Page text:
You’re Not The Gatekeeper Of Every Ministry

Remember that iconic line from Monty Python and The Holy Grail?

“None shall pass!”

Arthur, King of the Britains, attempts to pass a bridge.  It is guarded, however, by the infamous Black Knight.  He guards this bridge with his life, allowing no one to cross over to the other side.  He claims, “None shall pass” twice before earning multiple ‘flesh wounds.’

monty-python-the-black-knight.mp4

I share this because I recently had a powerful coaching discussion with my Lead Pastor.  In September of 2014 I transitioned into a Campus Pastor role in the midst of our church’s first multisite launch.  Can I just say…I’ve learned a lot in just 8 months!

As a new, and smaller, campus we want to be careful and purposeful about when and how we start new ministries.  Too much too soon can bring more problems than good.  This was the topic I brought up to him.  After a few minutes, he made a statement that instantly gave me clarity on the issue.

gate keeper.002

Wow!  And he followed up with this.

He explained that new ministries simply need to have clear purpose, leadership, boundaries, and must be fully in line with the mission, vision, and core values of our church.  That’s my job.  As long as that is all in place, we want to be permission-giving.

If you’re in a senior leadership role, can you relate to this?  Do you find this helpful?  How is the creation of new ministries handled in your church?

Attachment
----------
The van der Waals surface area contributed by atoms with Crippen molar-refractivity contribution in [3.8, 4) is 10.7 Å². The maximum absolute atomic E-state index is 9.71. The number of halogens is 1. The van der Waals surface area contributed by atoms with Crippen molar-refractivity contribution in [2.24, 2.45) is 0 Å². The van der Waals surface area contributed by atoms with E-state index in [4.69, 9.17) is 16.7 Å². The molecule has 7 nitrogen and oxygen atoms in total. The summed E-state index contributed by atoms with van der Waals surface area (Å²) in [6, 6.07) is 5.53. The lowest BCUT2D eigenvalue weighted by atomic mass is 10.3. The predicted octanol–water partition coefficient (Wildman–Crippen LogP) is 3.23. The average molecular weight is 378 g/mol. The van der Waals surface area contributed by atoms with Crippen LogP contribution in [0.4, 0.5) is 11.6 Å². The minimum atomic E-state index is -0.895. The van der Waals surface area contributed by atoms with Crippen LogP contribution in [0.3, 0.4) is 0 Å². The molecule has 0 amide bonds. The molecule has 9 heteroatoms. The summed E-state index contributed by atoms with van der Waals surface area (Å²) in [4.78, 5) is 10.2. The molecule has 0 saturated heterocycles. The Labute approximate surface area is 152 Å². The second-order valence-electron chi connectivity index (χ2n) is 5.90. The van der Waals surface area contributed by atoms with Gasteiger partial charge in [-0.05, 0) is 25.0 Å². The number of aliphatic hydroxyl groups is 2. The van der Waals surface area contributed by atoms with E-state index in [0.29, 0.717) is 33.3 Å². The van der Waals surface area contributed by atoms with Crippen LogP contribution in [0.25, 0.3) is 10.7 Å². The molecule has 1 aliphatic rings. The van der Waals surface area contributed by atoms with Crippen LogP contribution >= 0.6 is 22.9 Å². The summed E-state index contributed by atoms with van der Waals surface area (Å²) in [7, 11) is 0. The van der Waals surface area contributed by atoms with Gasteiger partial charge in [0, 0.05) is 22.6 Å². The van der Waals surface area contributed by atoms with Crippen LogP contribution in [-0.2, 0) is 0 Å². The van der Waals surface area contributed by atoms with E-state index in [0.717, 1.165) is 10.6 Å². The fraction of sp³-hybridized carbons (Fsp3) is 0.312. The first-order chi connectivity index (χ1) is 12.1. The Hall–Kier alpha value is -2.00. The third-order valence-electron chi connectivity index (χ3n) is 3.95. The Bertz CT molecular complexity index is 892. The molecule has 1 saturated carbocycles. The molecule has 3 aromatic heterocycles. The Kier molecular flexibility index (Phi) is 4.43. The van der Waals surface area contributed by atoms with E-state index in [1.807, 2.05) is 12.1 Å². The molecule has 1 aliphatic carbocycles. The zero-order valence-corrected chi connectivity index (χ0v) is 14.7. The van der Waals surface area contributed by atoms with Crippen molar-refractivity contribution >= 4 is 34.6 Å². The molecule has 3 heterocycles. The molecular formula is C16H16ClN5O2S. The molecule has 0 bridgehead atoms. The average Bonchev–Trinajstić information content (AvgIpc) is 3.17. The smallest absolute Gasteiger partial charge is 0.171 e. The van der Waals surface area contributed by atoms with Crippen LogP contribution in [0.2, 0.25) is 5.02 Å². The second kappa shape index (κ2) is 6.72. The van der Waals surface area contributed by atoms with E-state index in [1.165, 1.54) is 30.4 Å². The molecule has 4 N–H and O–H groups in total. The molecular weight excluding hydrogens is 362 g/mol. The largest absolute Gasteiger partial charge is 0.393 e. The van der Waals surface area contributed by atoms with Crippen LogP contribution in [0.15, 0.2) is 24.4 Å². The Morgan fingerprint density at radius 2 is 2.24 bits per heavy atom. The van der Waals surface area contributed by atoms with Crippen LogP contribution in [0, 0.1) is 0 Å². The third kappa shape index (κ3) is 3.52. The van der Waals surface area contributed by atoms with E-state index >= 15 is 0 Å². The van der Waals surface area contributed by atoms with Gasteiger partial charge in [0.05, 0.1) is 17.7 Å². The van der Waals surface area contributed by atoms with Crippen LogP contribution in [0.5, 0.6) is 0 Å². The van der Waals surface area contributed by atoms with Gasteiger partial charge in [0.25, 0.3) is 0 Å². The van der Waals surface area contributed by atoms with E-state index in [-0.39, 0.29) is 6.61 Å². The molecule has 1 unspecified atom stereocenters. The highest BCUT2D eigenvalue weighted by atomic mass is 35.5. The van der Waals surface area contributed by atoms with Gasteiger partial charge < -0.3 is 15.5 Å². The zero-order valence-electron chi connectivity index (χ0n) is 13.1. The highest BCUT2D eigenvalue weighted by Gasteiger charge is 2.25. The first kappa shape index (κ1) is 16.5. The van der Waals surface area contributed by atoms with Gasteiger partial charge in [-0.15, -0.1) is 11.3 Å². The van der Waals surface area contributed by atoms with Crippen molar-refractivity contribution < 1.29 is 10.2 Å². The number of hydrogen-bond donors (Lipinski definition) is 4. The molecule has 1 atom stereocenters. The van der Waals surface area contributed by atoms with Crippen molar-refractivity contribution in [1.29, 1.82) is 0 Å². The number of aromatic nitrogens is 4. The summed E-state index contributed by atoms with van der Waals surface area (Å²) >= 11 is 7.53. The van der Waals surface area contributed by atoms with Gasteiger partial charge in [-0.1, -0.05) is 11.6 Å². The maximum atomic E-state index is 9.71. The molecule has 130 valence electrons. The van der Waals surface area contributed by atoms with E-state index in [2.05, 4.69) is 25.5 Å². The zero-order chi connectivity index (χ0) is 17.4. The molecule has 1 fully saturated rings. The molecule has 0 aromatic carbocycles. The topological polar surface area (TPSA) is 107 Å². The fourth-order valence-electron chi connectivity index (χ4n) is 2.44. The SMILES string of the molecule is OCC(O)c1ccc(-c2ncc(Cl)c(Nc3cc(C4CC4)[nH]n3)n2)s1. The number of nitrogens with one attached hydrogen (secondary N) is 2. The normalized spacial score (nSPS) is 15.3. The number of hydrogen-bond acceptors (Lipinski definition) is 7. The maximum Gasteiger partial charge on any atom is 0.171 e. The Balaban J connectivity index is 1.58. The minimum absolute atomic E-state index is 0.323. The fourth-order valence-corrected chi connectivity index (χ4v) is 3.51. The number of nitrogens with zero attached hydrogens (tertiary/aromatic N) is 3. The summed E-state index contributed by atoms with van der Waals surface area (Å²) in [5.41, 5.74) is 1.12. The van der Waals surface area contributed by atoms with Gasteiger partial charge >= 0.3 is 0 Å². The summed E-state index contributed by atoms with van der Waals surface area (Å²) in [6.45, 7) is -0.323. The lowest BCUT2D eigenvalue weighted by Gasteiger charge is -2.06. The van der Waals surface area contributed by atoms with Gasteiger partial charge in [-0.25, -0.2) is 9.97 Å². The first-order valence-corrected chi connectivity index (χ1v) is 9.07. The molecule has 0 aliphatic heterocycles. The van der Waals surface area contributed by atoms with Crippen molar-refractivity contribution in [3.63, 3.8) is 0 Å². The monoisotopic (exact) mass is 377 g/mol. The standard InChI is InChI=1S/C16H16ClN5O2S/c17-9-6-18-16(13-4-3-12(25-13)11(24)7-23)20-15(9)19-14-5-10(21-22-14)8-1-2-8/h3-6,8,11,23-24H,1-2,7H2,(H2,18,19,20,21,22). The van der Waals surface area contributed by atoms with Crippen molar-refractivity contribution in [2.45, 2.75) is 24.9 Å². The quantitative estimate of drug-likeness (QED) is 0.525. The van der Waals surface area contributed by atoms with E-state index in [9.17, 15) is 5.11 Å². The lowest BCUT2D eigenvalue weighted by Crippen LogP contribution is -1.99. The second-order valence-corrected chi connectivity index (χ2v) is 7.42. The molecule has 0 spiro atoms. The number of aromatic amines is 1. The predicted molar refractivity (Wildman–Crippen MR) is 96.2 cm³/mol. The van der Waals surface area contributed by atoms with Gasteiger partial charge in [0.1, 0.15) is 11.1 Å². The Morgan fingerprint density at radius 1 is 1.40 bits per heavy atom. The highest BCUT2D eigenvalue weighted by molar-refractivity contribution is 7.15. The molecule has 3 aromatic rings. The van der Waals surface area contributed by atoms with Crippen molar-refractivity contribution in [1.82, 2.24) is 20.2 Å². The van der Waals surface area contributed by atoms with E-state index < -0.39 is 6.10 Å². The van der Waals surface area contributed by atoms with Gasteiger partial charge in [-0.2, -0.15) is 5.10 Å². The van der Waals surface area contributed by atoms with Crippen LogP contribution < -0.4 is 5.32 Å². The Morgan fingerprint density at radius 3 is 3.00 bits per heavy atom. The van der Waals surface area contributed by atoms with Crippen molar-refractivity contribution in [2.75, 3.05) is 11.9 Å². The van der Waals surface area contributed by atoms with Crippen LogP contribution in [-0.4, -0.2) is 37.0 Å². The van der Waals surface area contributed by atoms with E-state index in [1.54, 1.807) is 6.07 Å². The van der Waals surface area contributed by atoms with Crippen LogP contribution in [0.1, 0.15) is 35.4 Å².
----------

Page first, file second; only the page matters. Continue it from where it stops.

Join the discussion.  Please leave a comment below.

 

 

Stay true to your call

photo by: inmymindandthoughts.blogspot.com
photo by: inmymindandthoughts.blogspot.com

“You are a king then?”  Pilate asked.

“You say that I’m a king,”  Jesus replied.  “I was born for this, and I have come into the world for this: to testify to the truth.  Everyone who is of the truth listens to My voice.”   – John 18:37

Even on the verge of Jesus’ death.

Even when it seemed like everyone was against Him.

In a moment when anyone else might have taken this interview  as a chance to escape death.

Even when those closest to him stopped walking with Him.

Even now (and I love how this reads in the HCSB version) Jesus replies with, “I was born for this!”  Then, He goes on to clarify what He was born for.

As ministers of the gospel, both vocational and volunteer, we should have this same attitude.

When things get rough in ministry, can you boldly proclaim “I was born for this” without hesitation?

Second, can you quickly rattle off your specific calling?  Do you know (remember) what God has called you to do for His kingdom?

May you have boldness and clarity of your calling in this season of your partnership with the Lord.

When was a time that you had to reafirm your calling, draw a line in the sand, and claim, “I was born for this?” 

Leave me a comment below or a voicemail with your thoughts.